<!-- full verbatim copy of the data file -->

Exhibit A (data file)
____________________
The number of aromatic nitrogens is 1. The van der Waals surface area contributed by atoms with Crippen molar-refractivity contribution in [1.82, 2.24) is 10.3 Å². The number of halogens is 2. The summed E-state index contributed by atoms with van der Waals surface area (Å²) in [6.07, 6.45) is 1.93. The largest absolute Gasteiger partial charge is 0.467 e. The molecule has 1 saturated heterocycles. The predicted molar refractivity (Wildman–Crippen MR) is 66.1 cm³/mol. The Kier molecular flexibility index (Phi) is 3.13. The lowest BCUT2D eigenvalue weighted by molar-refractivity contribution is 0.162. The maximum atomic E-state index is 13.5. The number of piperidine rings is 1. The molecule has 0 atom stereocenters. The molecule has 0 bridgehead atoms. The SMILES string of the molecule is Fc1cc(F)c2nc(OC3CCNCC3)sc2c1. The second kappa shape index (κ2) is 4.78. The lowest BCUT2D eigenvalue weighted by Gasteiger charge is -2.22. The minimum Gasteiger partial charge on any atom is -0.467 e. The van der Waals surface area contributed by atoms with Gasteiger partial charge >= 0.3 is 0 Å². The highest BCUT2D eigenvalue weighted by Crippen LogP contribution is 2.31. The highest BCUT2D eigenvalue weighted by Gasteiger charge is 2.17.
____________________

The number of aromatic nitrogens is 1. The van der Waals surface area contributed by atoms with Crippen molar-refractivity contribution in [1.82, 2.24) is 10.3 Å². The number of halogens is 2. The summed E-state index contributed by atoms with van der Waals surface area (Å²) in [6.07, 6.45) is 1.93. The largest absolute Gasteiger partial charge is 0.467 e. The molecule has 1 saturated heterocycles. The predicted molar refractivity (Wildman–Crippen MR) is 66.1 cm³/mol. The Kier molecular flexibility index (Phi) is 3.13. The lowest BCUT2D eigenvalue weighted by molar-refractivity contribution is 0.162. The maximum atomic E-state index is 13.5. The number of piperidine rings is 1. The molecule has 0 atom stereocenters. The molecule has 0 bridgehead atoms. The SMILES string of the molecule is Fc1cc(F)c2nc(OC3CCNCC3)sc2c1. The second kappa shape index (κ2) is 4.78. The lowest BCUT2D eigenvalue weighted by Gasteiger charge is -2.22. The minimum Gasteiger partial charge on any atom is -0.467 e. The van der Waals surface area contributed by atoms with Gasteiger partial charge >= 0.3 is 0 Å². The highest BCUT2D eigenvalue weighted by Crippen LogP contribution is 2.31. The highest BCUT2D eigenvalue weighted by Gasteiger charge is 2.17.